In conclusion, political parties must be, by law, dragged out of the electoral process. The more people in the election cycle, as is the case with the importance of political parties in the American system, the bigger and bigger gets the potential for corruption. There have been various and credible reports of fraud coming out of the 2016 Iowa caucus night, and this fraud is all based on the massive importance of the opinions and input of someone other than the voters themselves. Political party driven politics has to come to an end. Too much money and too many self-serving and pointless people are in the present system. 

(Image: Candidates Collage - JTA

[The views expressed in this publication are solely those of the author(s) and do not necessarily reflect the views of Dissecting Society]


  1. No doubt the system is rigged. And now they even win through coin tossing, how scientific, wow!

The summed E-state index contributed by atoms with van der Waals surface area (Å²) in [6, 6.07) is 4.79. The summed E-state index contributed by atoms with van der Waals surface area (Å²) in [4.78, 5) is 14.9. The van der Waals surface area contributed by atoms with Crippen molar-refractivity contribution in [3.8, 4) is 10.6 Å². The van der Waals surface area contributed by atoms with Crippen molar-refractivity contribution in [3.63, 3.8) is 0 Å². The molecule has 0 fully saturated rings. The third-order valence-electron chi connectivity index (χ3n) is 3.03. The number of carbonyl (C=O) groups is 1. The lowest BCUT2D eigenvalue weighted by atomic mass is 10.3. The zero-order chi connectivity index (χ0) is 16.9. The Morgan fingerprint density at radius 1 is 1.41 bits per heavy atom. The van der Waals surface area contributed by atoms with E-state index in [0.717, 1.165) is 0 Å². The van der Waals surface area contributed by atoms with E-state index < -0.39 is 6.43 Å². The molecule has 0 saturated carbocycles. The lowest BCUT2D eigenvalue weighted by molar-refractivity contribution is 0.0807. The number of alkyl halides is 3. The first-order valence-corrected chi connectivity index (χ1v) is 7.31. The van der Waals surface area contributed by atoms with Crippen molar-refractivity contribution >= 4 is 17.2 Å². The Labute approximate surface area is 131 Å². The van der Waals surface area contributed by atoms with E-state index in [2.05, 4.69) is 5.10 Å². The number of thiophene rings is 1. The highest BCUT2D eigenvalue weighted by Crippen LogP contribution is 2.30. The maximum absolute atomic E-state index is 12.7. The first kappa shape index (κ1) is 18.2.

2. While agreeing more or less with the problem highlighted, I will note that this is a bit like worrying about a poor paint job on the Titanic. We have much bigger problems when Bernie, Hillary and Trump are front runners.

  3. Hello Newton,

    Well, I think the American system is more democratic than any European system. Come over here and you'll see what's democratic fraud. At least in caucuses the electorate from both parties can vote for the candidate, in the old continent a candidate is imposed on the people.

    As for the system being rigged: it has to be. Look at your home: the system is rigged from the start by parents, even some may give their children the illusion that they live in a democratic system lol. If it is so at home, why would it be different in society?

    I agree with Looney, I think America has bigger issues to deal with right now: Bernie Sanders, Hillary Clinton and Donald Trump as front runners. All three have major problems.

    By the way, Newton, you are a Bernie supporter (as you shared in your Blog): do you not take issue with the fact that he defended a strange position on rape? Do you really want a political leader, a president, who wrote that women fantasised about being gang raped?